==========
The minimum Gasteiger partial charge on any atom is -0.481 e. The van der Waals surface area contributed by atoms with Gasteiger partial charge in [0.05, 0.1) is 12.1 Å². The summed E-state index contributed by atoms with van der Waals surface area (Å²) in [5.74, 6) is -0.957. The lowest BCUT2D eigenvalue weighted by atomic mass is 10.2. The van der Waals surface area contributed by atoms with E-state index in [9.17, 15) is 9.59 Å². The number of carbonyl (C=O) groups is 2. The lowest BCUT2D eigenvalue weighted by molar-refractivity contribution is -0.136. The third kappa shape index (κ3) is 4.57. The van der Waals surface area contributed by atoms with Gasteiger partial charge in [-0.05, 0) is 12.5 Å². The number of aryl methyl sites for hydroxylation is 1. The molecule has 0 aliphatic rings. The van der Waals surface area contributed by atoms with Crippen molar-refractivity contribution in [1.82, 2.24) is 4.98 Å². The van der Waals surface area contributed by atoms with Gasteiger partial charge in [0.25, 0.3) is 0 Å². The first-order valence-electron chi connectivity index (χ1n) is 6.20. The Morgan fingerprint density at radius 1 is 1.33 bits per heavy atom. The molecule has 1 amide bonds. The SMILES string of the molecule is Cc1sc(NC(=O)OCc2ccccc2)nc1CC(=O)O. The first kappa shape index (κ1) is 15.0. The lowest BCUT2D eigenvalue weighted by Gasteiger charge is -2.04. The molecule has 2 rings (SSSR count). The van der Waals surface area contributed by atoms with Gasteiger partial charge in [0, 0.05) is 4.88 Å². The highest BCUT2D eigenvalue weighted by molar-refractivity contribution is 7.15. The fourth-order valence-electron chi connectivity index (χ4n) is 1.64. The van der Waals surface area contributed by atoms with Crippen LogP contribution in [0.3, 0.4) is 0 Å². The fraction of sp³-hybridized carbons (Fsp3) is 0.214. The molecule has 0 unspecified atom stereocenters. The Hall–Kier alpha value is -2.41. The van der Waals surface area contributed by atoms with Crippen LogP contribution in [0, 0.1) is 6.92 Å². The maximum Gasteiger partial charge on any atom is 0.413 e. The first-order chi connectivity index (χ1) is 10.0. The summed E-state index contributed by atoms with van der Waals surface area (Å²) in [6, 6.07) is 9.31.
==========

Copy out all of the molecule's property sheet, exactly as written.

The minimum Gasteiger partial charge on any atom is -0.481 e. The van der Waals surface area contributed by atoms with Gasteiger partial charge in [0.05, 0.1) is 12.1 Å². The summed E-state index contributed by atoms with van der Waals surface area (Å²) in [5.74, 6) is -0.957. The lowest BCUT2D eigenvalue weighted by atomic mass is 10.2. The van der Waals surface area contributed by atoms with E-state index in [9.17, 15) is 9.59 Å². The number of carbonyl (C=O) groups is 2. The lowest BCUT2D eigenvalue weighted by molar-refractivity contribution is -0.136. The third kappa shape index (κ3) is 4.57. The van der Waals surface area contributed by atoms with Gasteiger partial charge in [-0.05, 0) is 12.5 Å². The number of aryl methyl sites for hydroxylation is 1. The molecule has 0 aliphatic rings. The van der Waals surface area contributed by atoms with Crippen molar-refractivity contribution in [1.82, 2.24) is 4.98 Å². The van der Waals surface area contributed by atoms with Gasteiger partial charge in [0.25, 0.3) is 0 Å². The first-order valence-electron chi connectivity index (χ1n) is 6.20. The Morgan fingerprint density at radius 1 is 1.33 bits per heavy atom. The molecule has 1 amide bonds. The SMILES string of the molecule is Cc1sc(NC(=O)OCc2ccccc2)nc1CC(=O)O. The first kappa shape index (κ1) is 15.0. The lowest BCUT2D eigenvalue weighted by Gasteiger charge is -2.04. The molecule has 2 rings (SSSR count). The van der Waals surface area contributed by atoms with Gasteiger partial charge in [0, 0.05) is 4.88 Å². The highest BCUT2D eigenvalue weighted by molar-refractivity contribution is 7.15. The fourth-order valence-electron chi connectivity index (χ4n) is 1.64. The van der Waals surface area contributed by atoms with Crippen LogP contribution in [0.3, 0.4) is 0 Å². The fraction of sp³-hybridized carbons (Fsp3) is 0.214. The molecule has 0 unspecified atom stereocenters. The Hall–Kier alpha value is -2.41. The van der Waals surface area contributed by atoms with Crippen LogP contribution in [0, 0.1) is 6.92 Å². The maximum Gasteiger partial charge on any atom is 0.413 e. The first-order chi connectivity index (χ1) is 10.0. The summed E-state index contributed by atoms with van der Waals surface area (Å²) in [6, 6.07) is 9.31.